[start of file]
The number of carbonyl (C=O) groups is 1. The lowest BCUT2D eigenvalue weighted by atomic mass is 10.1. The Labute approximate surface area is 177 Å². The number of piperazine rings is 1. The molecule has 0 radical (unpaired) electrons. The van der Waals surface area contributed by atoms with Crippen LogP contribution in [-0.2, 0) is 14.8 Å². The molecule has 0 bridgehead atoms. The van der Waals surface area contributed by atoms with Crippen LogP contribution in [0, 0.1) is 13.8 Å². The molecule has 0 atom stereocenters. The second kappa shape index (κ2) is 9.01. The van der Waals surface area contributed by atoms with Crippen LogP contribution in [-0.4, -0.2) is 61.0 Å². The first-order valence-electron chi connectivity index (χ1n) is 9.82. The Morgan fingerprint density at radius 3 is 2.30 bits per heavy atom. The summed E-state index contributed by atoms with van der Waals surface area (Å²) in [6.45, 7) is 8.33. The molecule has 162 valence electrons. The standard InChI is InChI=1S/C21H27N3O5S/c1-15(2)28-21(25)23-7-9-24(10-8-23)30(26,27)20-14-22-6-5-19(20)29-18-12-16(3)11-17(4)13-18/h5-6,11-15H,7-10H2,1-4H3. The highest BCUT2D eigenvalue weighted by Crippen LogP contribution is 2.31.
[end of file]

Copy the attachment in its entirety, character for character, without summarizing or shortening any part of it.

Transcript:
The number of carbonyl (C=O) groups is 1. The lowest BCUT2D eigenvalue weighted by atomic mass is 10.1. The Labute approximate surface area is 177 Å². The number of piperazine rings is 1. The molecule has 0 radical (unpaired) electrons. The van der Waals surface area contributed by atoms with Crippen LogP contribution in [-0.2, 0) is 14.8 Å². The molecule has 0 bridgehead atoms. The van der Waals surface area contributed by atoms with Crippen LogP contribution in [0, 0.1) is 13.8 Å². The molecule has 0 atom stereocenters. The second kappa shape index (κ2) is 9.01. The van der Waals surface area contributed by atoms with Crippen LogP contribution in [-0.4, -0.2) is 61.0 Å². The first-order valence-electron chi connectivity index (χ1n) is 9.82. The Morgan fingerprint density at radius 3 is 2.30 bits per heavy atom. The summed E-state index contributed by atoms with van der Waals surface area (Å²) in [6.45, 7) is 8.33. The molecule has 162 valence electrons. The standard InChI is InChI=1S/C21H27N3O5S/c1-15(2)28-21(25)23-7-9-24(10-8-23)30(26,27)20-14-22-6-5-19(20)29-18-12-16(3)11-17(4)13-18/h5-6,11-15H,7-10H2,1-4H3. The highest BCUT2D eigenvalue weighted by Crippen LogP contribution is 2.31.